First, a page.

Time to speak out?

09 December 2019, Bill Stone, Thirtyone:eight

"Speak out on behalf of the voiceless, and for the rights of all who are vulnerable."  Proverbs 31:8

At thirtyone:eight we're privileged to support a community of member organisations who are inspired by God's call to 'speak out on behalf of the voiceless, and for the rights of all who are vulnerable' as described in Proverbs 31:8. This verse, which sums up so many of the themes found within the Christian faith, urges us to speak up for the rights of all who are vulnerable and this has an inescapably political aspect to it.

The abuse of power by individuals, institutions and by corporations is at the root of social evil. If we are concerned about the welfare of the most vulnerable people in society, this means more than simply responding, as best we can to the immediate needs that are facing us. It means calling for change and using whatever influence we have to make things better for vulnerable people.

We've seen this at work though our recent parliamentary engagement. Over the last year year we've helped set up the All-Party Parliamentary Group on Safeguarding in Faith Settings (APPG) for which we provide the Secretariat, and have been granted Core Participant status within the Independent Inquiry into Child Sexual Abuse (IICSA) investigation into Child Protection in Religious Organisations and Settings. Within both these settings, we've seen a desire by people to use their power and influence to create cultures that protect rather than do harm, to establish policies that tackle issues of injustice within our society. This gives us hope.

The election, gives us all such an opportunity to speak out.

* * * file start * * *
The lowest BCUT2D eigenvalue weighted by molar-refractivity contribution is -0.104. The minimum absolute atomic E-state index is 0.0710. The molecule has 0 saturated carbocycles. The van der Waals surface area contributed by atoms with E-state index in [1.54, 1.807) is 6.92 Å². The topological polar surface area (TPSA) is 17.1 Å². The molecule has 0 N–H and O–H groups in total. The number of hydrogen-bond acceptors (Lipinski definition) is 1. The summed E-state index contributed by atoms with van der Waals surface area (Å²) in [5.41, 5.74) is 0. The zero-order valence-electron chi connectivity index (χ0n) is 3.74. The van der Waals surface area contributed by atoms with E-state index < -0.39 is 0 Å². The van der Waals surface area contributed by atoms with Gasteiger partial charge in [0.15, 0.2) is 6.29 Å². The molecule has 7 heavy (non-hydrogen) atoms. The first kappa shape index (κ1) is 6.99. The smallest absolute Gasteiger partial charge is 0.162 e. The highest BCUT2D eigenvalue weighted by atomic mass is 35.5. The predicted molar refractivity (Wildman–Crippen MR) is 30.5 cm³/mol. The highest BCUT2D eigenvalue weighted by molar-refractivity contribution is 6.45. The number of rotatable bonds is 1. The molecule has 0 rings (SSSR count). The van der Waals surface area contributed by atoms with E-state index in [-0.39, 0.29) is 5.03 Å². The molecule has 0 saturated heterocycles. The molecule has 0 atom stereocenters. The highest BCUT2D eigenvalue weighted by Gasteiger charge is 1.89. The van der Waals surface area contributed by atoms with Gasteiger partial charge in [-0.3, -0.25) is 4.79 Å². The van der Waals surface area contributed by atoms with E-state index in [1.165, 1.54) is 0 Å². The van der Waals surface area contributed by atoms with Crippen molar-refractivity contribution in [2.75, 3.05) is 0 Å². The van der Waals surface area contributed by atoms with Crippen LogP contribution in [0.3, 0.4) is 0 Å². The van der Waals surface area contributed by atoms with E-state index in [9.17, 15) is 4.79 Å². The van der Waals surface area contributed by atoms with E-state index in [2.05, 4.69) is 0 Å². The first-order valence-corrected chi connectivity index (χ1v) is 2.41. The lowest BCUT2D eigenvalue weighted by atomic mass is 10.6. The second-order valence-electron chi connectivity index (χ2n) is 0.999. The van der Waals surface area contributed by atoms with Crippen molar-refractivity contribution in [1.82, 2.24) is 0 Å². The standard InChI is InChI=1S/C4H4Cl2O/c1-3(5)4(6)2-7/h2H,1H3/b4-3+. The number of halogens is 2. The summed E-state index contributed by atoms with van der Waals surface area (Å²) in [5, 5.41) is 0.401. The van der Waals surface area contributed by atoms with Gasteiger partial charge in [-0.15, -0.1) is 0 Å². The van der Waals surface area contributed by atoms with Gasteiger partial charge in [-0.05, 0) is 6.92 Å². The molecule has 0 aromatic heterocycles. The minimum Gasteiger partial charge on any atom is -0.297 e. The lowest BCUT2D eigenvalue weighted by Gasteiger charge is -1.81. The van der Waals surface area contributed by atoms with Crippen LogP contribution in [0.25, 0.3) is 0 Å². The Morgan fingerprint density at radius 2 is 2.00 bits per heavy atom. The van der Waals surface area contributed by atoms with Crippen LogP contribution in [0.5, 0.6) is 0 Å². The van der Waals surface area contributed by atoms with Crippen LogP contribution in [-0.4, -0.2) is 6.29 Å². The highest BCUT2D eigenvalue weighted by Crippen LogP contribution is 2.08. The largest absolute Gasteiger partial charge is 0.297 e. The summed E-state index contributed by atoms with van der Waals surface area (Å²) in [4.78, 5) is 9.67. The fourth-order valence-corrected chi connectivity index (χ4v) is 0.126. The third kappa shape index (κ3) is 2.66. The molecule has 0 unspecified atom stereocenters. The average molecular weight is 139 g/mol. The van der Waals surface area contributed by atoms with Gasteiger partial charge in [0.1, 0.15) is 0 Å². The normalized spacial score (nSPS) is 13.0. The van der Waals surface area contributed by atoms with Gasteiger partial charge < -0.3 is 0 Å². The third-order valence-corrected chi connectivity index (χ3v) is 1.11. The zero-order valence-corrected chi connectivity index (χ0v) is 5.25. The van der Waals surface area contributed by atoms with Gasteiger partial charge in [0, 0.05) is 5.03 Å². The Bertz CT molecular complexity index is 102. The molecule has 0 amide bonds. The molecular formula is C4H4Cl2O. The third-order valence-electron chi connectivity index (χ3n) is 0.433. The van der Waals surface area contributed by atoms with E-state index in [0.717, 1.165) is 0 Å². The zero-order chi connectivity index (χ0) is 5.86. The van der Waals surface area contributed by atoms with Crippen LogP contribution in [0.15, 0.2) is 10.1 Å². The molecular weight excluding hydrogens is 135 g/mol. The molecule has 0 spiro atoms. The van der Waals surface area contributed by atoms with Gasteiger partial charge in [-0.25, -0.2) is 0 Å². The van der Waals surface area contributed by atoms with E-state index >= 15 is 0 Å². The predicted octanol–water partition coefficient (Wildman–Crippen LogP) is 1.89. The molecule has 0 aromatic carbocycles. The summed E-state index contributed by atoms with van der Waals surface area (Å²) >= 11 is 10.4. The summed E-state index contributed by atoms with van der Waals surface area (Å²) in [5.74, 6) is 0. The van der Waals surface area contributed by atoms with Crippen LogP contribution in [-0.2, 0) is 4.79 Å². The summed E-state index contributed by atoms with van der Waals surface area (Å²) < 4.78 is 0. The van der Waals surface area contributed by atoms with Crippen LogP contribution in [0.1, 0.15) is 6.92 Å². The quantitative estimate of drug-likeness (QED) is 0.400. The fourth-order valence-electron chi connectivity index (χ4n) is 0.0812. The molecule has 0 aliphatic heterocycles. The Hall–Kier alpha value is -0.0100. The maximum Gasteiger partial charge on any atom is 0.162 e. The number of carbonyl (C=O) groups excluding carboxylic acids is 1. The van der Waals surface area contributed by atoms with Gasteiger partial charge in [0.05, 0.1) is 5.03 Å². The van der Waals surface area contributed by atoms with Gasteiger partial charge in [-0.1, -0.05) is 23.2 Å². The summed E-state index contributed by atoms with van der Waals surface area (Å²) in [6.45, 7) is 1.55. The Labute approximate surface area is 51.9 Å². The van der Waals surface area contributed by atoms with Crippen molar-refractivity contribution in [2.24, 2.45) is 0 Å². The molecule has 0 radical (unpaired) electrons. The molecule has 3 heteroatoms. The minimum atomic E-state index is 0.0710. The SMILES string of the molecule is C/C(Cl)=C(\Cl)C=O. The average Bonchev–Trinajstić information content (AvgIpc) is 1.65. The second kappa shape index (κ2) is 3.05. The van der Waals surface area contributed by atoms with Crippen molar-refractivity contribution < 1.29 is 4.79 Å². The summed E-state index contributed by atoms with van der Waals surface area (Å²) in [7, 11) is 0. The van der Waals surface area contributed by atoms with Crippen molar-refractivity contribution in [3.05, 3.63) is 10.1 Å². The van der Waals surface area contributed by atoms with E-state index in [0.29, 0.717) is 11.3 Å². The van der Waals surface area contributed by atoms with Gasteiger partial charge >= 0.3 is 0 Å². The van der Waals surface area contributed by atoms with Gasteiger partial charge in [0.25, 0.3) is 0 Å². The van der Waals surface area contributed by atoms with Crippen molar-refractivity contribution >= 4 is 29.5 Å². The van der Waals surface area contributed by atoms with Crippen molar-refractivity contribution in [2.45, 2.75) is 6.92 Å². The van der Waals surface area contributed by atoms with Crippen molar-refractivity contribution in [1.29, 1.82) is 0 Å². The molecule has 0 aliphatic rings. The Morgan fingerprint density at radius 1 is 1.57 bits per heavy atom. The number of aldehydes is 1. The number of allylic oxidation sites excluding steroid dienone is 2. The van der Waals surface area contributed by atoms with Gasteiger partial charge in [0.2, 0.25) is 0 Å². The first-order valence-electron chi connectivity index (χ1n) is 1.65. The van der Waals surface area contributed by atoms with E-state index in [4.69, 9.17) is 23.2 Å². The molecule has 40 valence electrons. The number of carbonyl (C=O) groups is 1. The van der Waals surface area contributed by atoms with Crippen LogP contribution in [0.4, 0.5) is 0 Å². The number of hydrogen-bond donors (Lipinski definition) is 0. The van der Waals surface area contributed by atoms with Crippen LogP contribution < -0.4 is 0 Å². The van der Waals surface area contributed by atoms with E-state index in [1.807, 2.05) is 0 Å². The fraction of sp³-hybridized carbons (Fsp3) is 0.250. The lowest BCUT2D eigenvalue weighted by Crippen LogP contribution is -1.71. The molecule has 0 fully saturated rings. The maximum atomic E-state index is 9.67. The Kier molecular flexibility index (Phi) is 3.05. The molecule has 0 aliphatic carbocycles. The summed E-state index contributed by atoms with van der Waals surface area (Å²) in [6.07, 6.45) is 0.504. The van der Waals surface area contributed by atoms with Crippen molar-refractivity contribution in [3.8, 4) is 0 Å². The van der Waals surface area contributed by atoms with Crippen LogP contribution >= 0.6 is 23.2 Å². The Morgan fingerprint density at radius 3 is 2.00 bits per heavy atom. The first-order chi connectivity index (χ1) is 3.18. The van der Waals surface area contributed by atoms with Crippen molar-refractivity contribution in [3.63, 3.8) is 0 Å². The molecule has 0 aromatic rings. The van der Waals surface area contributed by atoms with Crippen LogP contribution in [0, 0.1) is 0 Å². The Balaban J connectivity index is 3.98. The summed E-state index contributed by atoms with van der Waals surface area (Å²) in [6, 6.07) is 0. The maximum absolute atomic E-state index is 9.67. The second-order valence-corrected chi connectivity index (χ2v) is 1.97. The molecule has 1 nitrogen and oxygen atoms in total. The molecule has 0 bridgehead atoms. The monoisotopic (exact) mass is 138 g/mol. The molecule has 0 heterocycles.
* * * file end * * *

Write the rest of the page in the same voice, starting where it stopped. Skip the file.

There are some that have despaired over recent months of the ineffectiveness of government. 'Will my vote really make a difference?' On the 12th December we can use our voice to tell those that govern us and anyone who will listen, that what matters to us is not just Brexit, or the state of the economy, or the living standards of the wealthy.

What matters is the way that we, as a society, treat the most vulnerable, the love that we show to the loveless and the welcome we offer to the stranger. This is how we measure social righteousness; this is our equivalent of the plumb-line that Ezekiel, that strange and frightening Old Testament prophet, held up against the crooked walls of the corrupt city. 

‘My Kingdom’ said Jesus, ‘is not of this world,’ and yet, paradoxically, he also said to his disciples ’the Kingdom is within you.’ The Kingdom of God cannot be fully identified with any human society or state because it confronts every earthly Kingdom with its standards and challenges every society, however enlightened, with its values. Values that have only ever been fully incarnated in Jesus Himself, the Suffering, Servant King. Our call and our mission is not a party political one, it is a call to work together, in solidarity with the lost, the oppressed and the overlooked, to create a better world where, as the prophet Isaiah said, “The wolf will live with the lamb,  the leopard will lie down with the goat, the calf and the lion and the yearling together; and a little child will lead them.”

 

Aerial view of a group of people looking at the camera

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